An article published in the International Review of Psychiatry offers a comprehensive review of the current state of human rights in mental healthcare across the globe.
The article is authored by some of the world’s leaders in global mental health: Artin A. Mahdanian of Johns Hopkins, Marc Laporta of McGill’s Douglas Research Center, Nathalie Drew Bold and Michelle Funk of the World Health Organization, and Dainius Pūras, the former United Nations Special Rapporteur on the Right to Health.
While there is an academic discussion emerging on human rights in mental health, there remains work to be done to make rights-based approaches central to the global delivery of mental healthcare rather than merely an alternative.
“The relationship between mental health and human rights is complex and bidirectional. On the one hand, human rights violations can themselves negatively impact mental health, while protecting human rights can buttress or even improve mental health outcomes. The presence of a mental health condition is more likely to place an individual at risk for human rights abuses, and people with mental health conditions are often at higher risk of human rights violations like discrimination, stigma, and coercive measures than the general population,” the authors write.
“From the perspective of recovery-oriented care, which focuses on mental and physical health beyond symptomatic treatment, and integration of human rights principles into mental health policy and law can promote autonomy, physical integrity, confidentiality and privacy, self-determination, legal capacity, liberty and security of a person.”
The international initiatives and conventions established by the United Nations and the World Health Organization are at the cornerstone of human rights and mental healthcare, most notably the Convention on the Rights of Persons with Disabilities (CRPD) and the WHO QualityRights Initiative. The article’s authors sought to understand if their recent push to integrate a rights-based understanding of local and global mental healthcare systems has been successful in recently published literature.
The authors combed through and sought to identify articles that directly relate human rights issues to mental healthcare services. Using keywords like “human rights,” “rights-based approach,” “CRPD,” and “QualityRights” in conjunction with “mental health,” “psychiatry,” or “psychiatric,” the authors initially found 608 articles available across multiple academic search engines. However, after excluding the duplicates and carefully reviewing titles and abstracts for relevancy, only 26 articles remained.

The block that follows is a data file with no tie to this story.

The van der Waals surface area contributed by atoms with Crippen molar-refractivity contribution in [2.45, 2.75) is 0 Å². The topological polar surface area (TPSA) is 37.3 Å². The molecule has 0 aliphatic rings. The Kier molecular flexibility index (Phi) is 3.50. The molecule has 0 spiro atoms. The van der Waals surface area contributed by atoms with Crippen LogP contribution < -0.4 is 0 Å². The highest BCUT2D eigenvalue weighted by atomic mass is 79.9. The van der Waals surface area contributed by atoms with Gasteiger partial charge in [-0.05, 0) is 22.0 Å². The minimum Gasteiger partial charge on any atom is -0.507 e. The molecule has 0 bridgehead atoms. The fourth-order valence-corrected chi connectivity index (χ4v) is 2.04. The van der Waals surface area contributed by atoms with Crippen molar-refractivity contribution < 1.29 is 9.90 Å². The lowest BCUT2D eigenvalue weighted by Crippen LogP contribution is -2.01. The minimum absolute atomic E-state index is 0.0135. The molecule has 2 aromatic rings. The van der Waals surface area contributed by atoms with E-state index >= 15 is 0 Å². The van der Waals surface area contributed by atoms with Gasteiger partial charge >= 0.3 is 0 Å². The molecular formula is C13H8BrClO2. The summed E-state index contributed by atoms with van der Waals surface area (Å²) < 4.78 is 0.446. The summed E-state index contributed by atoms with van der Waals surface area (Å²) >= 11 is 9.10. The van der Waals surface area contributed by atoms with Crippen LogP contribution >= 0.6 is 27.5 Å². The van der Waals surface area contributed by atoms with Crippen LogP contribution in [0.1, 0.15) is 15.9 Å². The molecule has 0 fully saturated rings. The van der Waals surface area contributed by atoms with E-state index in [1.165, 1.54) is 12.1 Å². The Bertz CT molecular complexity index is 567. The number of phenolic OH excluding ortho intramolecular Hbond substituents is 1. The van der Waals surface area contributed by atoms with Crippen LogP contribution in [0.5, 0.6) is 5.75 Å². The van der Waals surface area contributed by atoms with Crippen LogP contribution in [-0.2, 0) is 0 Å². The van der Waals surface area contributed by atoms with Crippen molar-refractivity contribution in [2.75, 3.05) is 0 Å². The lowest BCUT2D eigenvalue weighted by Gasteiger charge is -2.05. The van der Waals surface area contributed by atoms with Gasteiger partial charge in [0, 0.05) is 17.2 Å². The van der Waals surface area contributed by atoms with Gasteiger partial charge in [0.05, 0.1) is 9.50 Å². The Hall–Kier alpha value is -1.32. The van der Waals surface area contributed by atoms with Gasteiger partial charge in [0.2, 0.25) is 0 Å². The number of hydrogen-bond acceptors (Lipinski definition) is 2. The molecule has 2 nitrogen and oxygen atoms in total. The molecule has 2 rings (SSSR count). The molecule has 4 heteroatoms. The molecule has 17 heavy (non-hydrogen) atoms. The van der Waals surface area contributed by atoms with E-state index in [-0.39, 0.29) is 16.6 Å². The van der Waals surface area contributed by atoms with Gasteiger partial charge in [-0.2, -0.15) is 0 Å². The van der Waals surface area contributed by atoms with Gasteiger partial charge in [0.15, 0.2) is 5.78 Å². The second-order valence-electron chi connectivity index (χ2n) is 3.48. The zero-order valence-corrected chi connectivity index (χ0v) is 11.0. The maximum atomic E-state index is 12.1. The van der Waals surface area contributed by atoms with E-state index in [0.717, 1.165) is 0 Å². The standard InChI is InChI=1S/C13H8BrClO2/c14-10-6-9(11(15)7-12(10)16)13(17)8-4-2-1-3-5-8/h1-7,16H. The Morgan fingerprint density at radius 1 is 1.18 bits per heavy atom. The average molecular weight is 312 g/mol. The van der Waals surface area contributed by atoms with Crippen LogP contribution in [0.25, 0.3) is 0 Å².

However, the existence of these 26 articles does reveal, as the authors note, that a growing number of practitioners and rights advocates from around the world are becoming aware and interested in human rights and mental healthcare and are thus writing more about it—integrating these perspectives into the mainstream understandings of mental illness.
The authors categorized each article they found into one of three themes.
- Tools to assess compliance with human rights in mental health services.
Measurements to understand how stigma toward individuals is detrimental to ethical and efficient healthcare delivery have been developed and modified over the years to better document and understand adherence to global standards in ethical care delivery. Other tools have been created to better assess and understand how closely varying mental healthcare legislations comply with human rights norms.
- Current status of human rights in mental health service delivery.
The growing awareness was also made clear through the articles and research that the authors found that documented both the violations and the achievements in rights-based mental healthcare across the globe and how challenging it is to deliver rights-based care in low-resource settings such as prisons and developing nations in the majority world. Although these articles were few and far between, they illustrate the significant gap between the current policies guidelines and facilities’ abilities to meet them.
- Coercive measures in psychiatry and human rights.
Most articles note that the most prevalent rights violations issue in most healthcare settings was involuntary commitments and coercive measures. Typically justified as a kind of “protection” for “patients,” the literature review revealed that rarely, if ever, does the general population question involuntary and coercive treatment.
“Although these provisions are meant to protect people with mental health conditions and psychosocial disabilities from causing harm to themselves and others, many people, including service-user advocates, raise valid concerns that substitute decision-making can be considered and is often experienced as abuse and can potentially lead to a range of other abuses including but not limited to the misuse of psychiatric methods for political suppressions, sexual and physical abuse of mental health service users.”
At the end of the paper, the authors contend that “the already existing biopsychosocial model used to formulate the etiology of and treatment plans for mental health conditions should be enriched by fully integrating human rights into the model.”
“This will structure our understanding that all people with mental health conditions and psychosocial disabilities are rights holders and serve policymakers in actively promoting services permitting the complete realization of their rights. Human rights need to be entirely incorporated into mental health treatments, care, and approaches (a bio-psycho-socio-rights formulation).”
Mahdanian, A. A., Laporta, M., Drew Bold, N., Funk, M., & Puras, D. (2022). Human rights in mental healthcare; A review of the current global situation. International Review of Psychiatry, 1-13. (Link)